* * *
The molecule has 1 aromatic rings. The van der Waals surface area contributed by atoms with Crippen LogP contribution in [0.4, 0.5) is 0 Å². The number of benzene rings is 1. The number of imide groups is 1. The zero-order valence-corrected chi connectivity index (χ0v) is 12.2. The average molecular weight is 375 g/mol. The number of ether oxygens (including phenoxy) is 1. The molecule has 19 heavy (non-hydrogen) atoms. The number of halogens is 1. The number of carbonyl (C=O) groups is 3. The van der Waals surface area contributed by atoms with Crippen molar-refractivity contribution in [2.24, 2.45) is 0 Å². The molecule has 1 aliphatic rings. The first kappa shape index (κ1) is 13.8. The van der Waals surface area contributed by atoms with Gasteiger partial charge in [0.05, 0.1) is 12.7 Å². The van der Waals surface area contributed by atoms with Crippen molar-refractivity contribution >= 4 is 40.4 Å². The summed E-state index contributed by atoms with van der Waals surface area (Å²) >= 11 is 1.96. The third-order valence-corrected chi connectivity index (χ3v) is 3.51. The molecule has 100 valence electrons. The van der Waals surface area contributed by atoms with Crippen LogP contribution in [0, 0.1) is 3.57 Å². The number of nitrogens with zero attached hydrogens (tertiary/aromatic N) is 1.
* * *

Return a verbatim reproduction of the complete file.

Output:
The molecule has 1 aromatic rings. The van der Waals surface area contributed by atoms with Crippen LogP contribution in [0.4, 0.5) is 0 Å². The number of benzene rings is 1. The number of imide groups is 1. The zero-order valence-corrected chi connectivity index (χ0v) is 12.2. The average molecular weight is 375 g/mol. The number of ether oxygens (including phenoxy) is 1. The molecule has 19 heavy (non-hydrogen) atoms. The number of halogens is 1. The number of carbonyl (C=O) groups is 3. The van der Waals surface area contributed by atoms with Crippen molar-refractivity contribution in [2.24, 2.45) is 0 Å². The molecule has 1 aliphatic rings. The first kappa shape index (κ1) is 13.8. The van der Waals surface area contributed by atoms with Gasteiger partial charge in [0.05, 0.1) is 12.7 Å². The van der Waals surface area contributed by atoms with Crippen molar-refractivity contribution >= 4 is 40.4 Å². The summed E-state index contributed by atoms with van der Waals surface area (Å²) >= 11 is 1.96. The third-order valence-corrected chi connectivity index (χ3v) is 3.51. The molecule has 100 valence electrons. The van der Waals surface area contributed by atoms with Crippen LogP contribution in [0, 0.1) is 3.57 Å². The number of nitrogens with zero attached hydrogens (tertiary/aromatic N) is 1.